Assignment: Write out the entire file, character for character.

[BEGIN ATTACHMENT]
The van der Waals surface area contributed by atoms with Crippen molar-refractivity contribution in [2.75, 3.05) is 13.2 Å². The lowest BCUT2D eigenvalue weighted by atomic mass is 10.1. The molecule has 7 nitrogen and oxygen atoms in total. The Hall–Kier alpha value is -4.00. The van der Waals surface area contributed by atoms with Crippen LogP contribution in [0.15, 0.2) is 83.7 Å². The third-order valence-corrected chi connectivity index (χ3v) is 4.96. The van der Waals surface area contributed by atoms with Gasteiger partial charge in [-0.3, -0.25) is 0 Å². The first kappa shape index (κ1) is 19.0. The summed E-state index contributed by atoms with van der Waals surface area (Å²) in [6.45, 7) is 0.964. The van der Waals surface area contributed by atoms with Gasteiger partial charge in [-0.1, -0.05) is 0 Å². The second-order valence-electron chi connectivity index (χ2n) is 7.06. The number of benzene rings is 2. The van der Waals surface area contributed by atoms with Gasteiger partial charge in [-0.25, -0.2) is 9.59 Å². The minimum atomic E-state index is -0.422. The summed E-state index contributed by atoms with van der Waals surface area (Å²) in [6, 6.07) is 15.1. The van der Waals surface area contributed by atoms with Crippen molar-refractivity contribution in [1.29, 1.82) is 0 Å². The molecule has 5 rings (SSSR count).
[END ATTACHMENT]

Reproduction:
The van der Waals surface area contributed by atoms with Crippen molar-refractivity contribution in [2.75, 3.05) is 13.2 Å². The lowest BCUT2D eigenvalue weighted by atomic mass is 10.1. The molecule has 7 nitrogen and oxygen atoms in total. The Hall–Kier alpha value is -4.00. The van der Waals surface area contributed by atoms with Crippen LogP contribution in [0.15, 0.2) is 83.7 Å². The third-order valence-corrected chi connectivity index (χ3v) is 4.96. The van der Waals surface area contributed by atoms with Gasteiger partial charge in [-0.3, -0.25) is 0 Å². The first kappa shape index (κ1) is 19.0. The summed E-state index contributed by atoms with van der Waals surface area (Å²) in [6.45, 7) is 0.964. The van der Waals surface area contributed by atoms with Gasteiger partial charge in [-0.1, -0.05) is 0 Å². The second-order valence-electron chi connectivity index (χ2n) is 7.06. The number of benzene rings is 2. The van der Waals surface area contributed by atoms with Gasteiger partial charge in [-0.25, -0.2) is 9.59 Å². The minimum atomic E-state index is -0.422. The summed E-state index contributed by atoms with van der Waals surface area (Å²) in [6, 6.07) is 15.1. The van der Waals surface area contributed by atoms with Crippen molar-refractivity contribution in [1.29, 1.82) is 0 Å². The molecule has 5 rings (SSSR count).